Gee, ya think?
JEBALIYA, Gaza Strip – Surrounded by mountains of rubble that were once their homes, two dozen children sat on a rainbow-colored blanket and drew with crayons.
They quickly filled the pages passed around by trauma counselors with pictures of Israeli tanks, dead bodies and Palestinians firing assault rifles — scenes they saw when Israel's war on Hamas came into their neighborhood.
"We felt we will die soon," 11-year-old Sharif Abed Rabbo told the group, describing his family's escape. "And I am sad I lost my house."
Psychologists say Israel's three-week offensive inflicted more severe trauma than previous conflicts in Gaza because civilians in the crowded sliver of territory had no safe place to run. A wartime study among hundreds of Gaza children showed a rise in nightmares, bedwetting and other signs of trauma, said psychologist Fadel Abu Hein.
Counselors and aid workers fear that Gaza's children, who make up 56 percent of the 1.4 million people here, will grow up hating Israel and become easier prey for extremists.
"We are losing the next generation," said John Ging, the top U.N. aid official in Gaza. As a buffer against militancy, U.N. schools are launching human rights classes for their 200,000 students this week.
Children and teens were particularly vulnerable in Israel's military offensive, launched Dec. 27 to try to halt eight years of Hamas rocket fire on towns in southern Israel. The rocket attacks have frightened children there and frequently sent them running for cover.
In Gaza, the Palestinian Center for Human Rights counted 280 children among 1,285 dead and said one in four of the more than 4,000 wounded was a minor.
Facing the Israeli invasion, Hamas gunmen often operated from densely populated Gaza neighborhoods, drawing massive Israeli fire that killed and wounded large numbers of civilians, along with fighters. Tens of thousands fled their homes, seeking shelter in U.N. schools.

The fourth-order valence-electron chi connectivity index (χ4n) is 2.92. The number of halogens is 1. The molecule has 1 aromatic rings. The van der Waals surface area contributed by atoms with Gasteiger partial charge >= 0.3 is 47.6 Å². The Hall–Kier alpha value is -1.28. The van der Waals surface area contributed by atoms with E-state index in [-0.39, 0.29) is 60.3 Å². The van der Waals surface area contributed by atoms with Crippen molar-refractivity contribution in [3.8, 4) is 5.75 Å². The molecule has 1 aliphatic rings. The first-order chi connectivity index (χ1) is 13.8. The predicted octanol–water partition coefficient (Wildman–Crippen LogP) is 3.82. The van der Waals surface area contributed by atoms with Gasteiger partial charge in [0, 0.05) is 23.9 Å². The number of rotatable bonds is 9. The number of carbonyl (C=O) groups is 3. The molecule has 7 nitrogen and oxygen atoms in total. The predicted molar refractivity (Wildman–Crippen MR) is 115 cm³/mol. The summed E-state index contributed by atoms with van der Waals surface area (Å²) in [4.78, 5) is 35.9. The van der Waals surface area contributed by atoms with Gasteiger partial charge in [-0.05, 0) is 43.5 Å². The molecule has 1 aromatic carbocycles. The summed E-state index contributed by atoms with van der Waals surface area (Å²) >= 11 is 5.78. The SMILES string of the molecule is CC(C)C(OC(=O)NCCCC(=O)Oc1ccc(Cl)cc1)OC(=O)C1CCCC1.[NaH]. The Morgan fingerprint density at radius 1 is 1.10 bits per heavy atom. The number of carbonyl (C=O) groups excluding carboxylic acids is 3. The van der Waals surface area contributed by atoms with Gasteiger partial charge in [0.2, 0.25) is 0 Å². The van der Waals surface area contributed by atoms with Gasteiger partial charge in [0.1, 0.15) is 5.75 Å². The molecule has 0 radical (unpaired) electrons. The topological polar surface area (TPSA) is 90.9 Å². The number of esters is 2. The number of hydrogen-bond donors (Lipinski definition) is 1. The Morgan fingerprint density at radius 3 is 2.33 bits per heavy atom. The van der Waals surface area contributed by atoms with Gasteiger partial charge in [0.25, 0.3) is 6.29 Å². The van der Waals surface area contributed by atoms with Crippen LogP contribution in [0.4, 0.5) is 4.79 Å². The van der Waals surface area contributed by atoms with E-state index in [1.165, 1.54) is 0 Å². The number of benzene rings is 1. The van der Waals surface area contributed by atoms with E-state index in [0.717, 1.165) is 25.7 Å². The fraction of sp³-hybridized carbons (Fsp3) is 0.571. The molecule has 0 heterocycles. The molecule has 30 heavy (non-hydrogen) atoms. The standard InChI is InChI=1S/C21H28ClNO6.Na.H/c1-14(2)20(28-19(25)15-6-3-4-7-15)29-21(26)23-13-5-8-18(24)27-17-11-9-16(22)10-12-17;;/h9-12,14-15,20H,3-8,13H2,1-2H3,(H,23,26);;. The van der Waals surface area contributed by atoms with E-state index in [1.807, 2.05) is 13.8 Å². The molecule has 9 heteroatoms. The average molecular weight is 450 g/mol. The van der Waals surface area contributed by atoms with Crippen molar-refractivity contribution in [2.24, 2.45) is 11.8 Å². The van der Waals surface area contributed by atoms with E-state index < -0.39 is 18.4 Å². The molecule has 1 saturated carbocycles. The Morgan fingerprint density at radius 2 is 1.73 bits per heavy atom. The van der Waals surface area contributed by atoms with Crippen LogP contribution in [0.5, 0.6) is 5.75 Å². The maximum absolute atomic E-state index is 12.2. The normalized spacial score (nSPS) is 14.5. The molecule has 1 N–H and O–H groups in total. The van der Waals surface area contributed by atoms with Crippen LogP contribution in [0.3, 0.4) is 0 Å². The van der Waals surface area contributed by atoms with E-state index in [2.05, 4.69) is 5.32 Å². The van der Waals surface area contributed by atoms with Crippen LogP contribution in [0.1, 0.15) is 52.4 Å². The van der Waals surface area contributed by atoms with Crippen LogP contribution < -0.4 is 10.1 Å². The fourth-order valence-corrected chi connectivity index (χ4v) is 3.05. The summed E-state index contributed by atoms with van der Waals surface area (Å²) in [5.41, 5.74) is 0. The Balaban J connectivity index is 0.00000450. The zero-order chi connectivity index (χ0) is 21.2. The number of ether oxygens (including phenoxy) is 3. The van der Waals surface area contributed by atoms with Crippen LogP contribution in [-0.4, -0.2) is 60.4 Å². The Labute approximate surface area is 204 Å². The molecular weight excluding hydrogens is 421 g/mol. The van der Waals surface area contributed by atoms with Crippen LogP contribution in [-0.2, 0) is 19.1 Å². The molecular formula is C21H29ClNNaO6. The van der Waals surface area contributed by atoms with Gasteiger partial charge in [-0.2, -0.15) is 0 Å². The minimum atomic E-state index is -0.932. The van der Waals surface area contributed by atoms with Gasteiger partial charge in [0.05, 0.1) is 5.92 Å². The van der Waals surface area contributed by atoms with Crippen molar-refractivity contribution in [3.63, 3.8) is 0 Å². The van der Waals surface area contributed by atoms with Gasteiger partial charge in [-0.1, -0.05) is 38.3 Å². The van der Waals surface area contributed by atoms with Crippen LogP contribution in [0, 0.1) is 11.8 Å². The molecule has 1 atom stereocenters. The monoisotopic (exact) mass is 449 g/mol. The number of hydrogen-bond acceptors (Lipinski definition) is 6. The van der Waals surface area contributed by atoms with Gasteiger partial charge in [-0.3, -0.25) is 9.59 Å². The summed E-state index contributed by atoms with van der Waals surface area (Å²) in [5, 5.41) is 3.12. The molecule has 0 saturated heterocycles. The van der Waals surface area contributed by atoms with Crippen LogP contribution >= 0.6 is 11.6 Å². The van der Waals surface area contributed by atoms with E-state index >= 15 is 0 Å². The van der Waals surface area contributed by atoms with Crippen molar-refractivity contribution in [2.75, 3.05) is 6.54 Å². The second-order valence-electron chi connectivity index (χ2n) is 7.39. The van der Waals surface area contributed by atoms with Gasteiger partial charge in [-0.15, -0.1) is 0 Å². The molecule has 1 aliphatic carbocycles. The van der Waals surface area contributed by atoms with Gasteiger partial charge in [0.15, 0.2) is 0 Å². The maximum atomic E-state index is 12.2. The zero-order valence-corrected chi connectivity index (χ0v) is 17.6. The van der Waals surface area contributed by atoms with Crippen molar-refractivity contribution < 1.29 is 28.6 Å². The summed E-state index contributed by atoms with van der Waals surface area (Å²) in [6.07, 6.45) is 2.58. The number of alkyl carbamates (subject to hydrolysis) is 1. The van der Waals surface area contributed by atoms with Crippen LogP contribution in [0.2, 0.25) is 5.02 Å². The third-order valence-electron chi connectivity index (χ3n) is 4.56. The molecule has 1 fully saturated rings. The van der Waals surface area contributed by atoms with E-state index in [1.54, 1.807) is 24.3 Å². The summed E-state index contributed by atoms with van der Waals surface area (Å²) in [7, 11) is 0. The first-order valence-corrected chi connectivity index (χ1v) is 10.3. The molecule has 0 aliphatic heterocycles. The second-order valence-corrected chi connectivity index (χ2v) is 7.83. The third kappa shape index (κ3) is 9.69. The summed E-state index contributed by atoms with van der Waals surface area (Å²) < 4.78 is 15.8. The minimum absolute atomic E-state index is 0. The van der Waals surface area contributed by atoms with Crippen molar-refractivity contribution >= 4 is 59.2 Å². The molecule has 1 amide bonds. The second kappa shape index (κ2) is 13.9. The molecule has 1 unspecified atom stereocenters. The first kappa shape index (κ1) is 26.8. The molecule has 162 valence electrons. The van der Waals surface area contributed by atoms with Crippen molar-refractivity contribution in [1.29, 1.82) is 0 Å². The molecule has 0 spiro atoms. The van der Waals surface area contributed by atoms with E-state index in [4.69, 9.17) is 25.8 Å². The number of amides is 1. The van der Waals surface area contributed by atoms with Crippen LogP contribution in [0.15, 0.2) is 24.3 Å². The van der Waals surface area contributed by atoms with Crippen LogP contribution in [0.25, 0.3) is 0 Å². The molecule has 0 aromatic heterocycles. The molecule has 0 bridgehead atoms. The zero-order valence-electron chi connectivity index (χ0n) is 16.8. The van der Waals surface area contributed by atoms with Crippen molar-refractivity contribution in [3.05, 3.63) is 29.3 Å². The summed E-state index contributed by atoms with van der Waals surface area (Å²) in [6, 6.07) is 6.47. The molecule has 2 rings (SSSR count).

Among the refugees was Ansam Rahel, 10, who fled shelling of her home in the town of Beit Lahiya and sought cover, along with her family, in the town's U.N. school. On Jan. 17, when an Israeli shell struck the shelter, Ansam was hit by shrapnel that sliced across the top of her head. A thick welt of stitches runs diagonally across her partially shaved scalp, and she covers it with a ski cap.
The little girl, who carries herself with quiet grace and sadness, is back home, but her life has changed. Her father is in Egypt, where her 5-year-old sister Dima is undergoing treatment for a serious war injury. Ansam said she takes painkillers and doesn't sleep well.
On Saturday, she briefly returned to her school to say goodbye to friends. She is not well enough to attend and was told by school officials she might be taken to France for further medical treatment. "I didn't let them cry or feel pity for me," she said of her classmates.
Abu Hein, a psychologist who runs a community health center in Gaza City, said his teams interviewed 950 families, among them 2,180 children, in U.N. shelters across Gaza during and after the war.
A majority of parents told the team their children had become more clingy, and about one-third said their children insisted on sleeping in the same room with them.
Since a cease-fire took hold a week ago, Abu Hein's center and other aid groups have sent teams to the most devastated areas, seeking out children for emergency counseling.